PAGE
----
Today I put my influence skills to work….I fought a $41 parking ticket!
I live in the city and parking tickets are a regular part of my life, something that I like to think of as a charitable contribution for the betterment of the city. Occasionally, however, I get a ticket which I feel justified fighting…and today was my hearing.
Awhile back, our urban neighborhood had one of its many “events” where hundreds of people with their cars drive into the area. This particular event goes on for about one month, so needless to say, it wears thin. Despite permit parking, there are absolutely no parking spaces available and creativity is needed! After an hour of driving around for the 30th night, I found my spot. So what if one-fourth of my car was in a bus zone, three-fourths of the body was legal. Given the circumstances of the demand for parking, I felt justified….apparently the police didn’t think so!
My husband laughed when I told him of my plans this morning to fight the ticket….”Why bother,” he said. “You were parked illegally”. Like pregnancy, there is no such thing as “a little illegal”.
But off to traffic court I went. Much to my surprise I was called in after only a 15 minute wait to meet with the hearing officer…Things were looking good despite the 3-way screaming match I had just witnessed between another ticketed resident, the traffic court receptionist and the security officer.
Upon entering the hearing officer’s office, I noticed a tremendous array of sports paraphernalia. So, I opened our conversation with a little rapport building through humor and said, “So, I can see you like the ballet.” A little confused at first, he laughed. We then got down to business. I mentioned my conversation with my husband this morning and told him how my husband thought I didn’t stand a chance fighting this ticket. After all, I was illegally parked (Attune/Disclosing). I asked him if he ever attended the annual event in our area (Inquire/Ask Questions). He said he was familiar with it but never attended. He mentioned that he heard it was a real mob scene and parking was difficult….he then mentioned that he heard several complaints from others. I restated, “So you know how crazy it can get” (Listen/Check Understanding). He replied, “Of course…your ticket is reversed and I have backed it out of the computer system.” I thanked him and as I was getting up to leave I asked him how he felt about the Super Bowl outcome (Inquire/Ask Questions). We chatted about the great lessons of the Giants being replayed to kids for many years to come (Enlist/Envision) despite neither of us being Giants’ fans (Attune/Identify with Other).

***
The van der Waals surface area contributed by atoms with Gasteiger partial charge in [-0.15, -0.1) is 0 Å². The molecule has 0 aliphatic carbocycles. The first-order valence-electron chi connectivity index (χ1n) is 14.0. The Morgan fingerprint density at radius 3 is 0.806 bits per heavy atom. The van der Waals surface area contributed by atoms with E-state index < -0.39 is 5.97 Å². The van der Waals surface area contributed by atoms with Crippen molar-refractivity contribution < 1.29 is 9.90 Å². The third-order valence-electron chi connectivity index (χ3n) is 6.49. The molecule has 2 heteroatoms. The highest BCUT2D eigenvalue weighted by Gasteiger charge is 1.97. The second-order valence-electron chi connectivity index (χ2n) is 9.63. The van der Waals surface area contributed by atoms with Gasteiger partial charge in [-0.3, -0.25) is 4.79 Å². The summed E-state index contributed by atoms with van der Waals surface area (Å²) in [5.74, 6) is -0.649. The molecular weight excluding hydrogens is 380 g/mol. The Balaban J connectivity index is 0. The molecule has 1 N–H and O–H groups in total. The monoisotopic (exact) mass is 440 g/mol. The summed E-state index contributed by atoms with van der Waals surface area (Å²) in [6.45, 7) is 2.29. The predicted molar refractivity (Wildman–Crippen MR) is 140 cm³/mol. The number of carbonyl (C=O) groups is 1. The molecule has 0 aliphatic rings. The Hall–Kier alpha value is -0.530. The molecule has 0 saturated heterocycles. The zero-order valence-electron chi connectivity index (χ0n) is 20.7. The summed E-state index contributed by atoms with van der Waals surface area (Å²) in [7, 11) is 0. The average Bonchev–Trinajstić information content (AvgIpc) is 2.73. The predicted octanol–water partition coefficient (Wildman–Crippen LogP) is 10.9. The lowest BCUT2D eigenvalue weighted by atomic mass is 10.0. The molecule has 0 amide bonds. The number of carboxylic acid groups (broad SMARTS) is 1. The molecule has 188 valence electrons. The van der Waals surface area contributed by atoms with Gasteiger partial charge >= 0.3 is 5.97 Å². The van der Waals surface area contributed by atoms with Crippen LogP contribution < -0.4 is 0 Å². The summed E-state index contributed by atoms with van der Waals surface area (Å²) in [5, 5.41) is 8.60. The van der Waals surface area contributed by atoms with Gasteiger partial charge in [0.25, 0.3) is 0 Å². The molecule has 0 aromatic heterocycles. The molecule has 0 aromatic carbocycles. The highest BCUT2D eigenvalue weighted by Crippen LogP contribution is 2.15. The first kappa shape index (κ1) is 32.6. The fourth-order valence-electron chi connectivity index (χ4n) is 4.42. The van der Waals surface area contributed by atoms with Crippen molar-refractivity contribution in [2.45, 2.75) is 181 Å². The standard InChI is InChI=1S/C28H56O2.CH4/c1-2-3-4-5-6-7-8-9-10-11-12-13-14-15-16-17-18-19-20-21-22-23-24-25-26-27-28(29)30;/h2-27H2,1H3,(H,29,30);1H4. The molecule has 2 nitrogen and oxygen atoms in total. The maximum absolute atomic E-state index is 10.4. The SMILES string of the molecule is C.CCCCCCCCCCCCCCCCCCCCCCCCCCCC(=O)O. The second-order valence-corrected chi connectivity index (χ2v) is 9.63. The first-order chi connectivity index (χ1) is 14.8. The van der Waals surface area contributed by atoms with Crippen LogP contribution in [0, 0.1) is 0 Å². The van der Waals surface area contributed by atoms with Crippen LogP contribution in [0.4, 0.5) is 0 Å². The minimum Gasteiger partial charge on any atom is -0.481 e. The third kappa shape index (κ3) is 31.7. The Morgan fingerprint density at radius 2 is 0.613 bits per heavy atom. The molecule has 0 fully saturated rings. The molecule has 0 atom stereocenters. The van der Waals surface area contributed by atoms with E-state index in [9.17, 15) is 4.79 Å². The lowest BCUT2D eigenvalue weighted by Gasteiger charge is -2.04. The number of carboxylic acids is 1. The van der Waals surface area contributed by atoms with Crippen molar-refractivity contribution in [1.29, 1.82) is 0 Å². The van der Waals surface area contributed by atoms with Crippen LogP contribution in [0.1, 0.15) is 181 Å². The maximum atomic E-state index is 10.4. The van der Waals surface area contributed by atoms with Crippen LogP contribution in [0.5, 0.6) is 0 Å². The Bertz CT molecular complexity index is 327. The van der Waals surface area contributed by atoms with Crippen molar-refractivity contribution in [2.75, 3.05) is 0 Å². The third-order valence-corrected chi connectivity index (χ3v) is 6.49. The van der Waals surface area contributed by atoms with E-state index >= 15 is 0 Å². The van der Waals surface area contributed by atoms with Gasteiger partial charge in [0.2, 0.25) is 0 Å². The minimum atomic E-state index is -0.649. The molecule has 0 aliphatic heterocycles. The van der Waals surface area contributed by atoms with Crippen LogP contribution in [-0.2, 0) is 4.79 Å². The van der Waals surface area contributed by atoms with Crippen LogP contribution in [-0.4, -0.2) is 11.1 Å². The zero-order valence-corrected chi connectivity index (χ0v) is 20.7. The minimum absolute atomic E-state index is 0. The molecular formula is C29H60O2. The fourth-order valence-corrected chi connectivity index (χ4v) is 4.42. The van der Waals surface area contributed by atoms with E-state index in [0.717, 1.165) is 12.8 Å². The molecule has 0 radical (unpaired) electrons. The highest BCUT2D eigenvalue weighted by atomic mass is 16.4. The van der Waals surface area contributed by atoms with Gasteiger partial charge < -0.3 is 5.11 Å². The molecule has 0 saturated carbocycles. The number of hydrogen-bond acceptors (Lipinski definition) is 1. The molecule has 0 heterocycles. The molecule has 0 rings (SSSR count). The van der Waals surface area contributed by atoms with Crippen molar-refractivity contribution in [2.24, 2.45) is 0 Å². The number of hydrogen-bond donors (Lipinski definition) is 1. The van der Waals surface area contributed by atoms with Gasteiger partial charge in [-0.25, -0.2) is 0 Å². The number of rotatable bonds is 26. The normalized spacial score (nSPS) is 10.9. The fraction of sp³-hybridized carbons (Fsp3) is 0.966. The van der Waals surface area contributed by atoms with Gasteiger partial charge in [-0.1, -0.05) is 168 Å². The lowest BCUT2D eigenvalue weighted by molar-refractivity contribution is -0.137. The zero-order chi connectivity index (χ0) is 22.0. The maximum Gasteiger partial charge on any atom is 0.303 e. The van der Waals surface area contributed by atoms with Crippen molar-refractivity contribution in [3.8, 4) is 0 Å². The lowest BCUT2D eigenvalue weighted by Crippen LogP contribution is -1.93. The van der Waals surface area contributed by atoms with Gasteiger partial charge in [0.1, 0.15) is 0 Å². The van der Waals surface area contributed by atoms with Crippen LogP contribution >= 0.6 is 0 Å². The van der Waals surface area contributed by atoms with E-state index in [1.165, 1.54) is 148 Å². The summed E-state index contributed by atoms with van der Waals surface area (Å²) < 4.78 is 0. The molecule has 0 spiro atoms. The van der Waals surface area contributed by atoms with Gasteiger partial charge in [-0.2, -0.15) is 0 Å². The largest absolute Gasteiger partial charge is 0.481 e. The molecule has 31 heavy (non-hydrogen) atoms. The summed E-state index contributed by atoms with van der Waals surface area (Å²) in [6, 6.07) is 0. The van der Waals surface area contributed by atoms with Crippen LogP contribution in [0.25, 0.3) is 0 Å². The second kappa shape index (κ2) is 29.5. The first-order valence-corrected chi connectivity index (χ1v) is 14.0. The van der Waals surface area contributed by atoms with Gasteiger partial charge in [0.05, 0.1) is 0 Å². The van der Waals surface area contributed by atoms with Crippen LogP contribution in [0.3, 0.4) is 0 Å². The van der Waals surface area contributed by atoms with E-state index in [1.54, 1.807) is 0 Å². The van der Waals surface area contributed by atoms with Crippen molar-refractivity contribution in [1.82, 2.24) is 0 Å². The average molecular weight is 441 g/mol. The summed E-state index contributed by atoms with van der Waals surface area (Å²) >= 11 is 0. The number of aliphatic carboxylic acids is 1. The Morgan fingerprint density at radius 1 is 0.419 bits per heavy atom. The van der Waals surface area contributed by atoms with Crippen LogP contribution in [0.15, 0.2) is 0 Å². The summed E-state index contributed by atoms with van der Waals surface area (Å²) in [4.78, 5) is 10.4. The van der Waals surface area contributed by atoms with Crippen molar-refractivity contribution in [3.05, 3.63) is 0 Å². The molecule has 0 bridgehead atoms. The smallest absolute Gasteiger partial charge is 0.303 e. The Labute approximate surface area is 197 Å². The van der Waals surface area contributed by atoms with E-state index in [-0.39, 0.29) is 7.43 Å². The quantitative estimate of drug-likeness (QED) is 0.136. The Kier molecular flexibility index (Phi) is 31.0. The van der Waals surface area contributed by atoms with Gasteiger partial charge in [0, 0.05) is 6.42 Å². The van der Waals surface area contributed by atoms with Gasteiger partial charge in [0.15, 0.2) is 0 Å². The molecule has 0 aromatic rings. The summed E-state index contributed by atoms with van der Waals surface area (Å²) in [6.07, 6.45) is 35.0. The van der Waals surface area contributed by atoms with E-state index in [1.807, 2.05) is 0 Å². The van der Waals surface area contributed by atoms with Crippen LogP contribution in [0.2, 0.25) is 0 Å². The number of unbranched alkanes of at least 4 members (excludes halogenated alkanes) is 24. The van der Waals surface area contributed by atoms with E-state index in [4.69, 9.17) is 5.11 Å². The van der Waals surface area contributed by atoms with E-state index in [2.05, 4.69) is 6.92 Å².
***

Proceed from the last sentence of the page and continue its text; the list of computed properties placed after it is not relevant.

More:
Back at my office, I reflected on this conversation with Kim Barnes. She asked what made my influence attempt successful and I realized it was because I behaved in that moment counter to what my natural inclinations would have been. I stayed on the Receptive side, guiding our brief discussion without ever having to convince the hearing officer of my rightness. What a pleasant experience and again, as I behaviorally dissect it, I am learning from it!
Lauren Powers is Barnes & Conti’s Eastern Regional Director.
For more information on Exercising Influence visit: http://www.barnesconti.com/programs/influence.html. Exercising Influence will be offered as an open enrollment program on March 4-5 in Washington, DC, March 11-12 in Pleasant Hill, CA, and April 10-11 in Atlanta, GA. To register for a public program visit: http://www.barnesconti.com/ppsched.php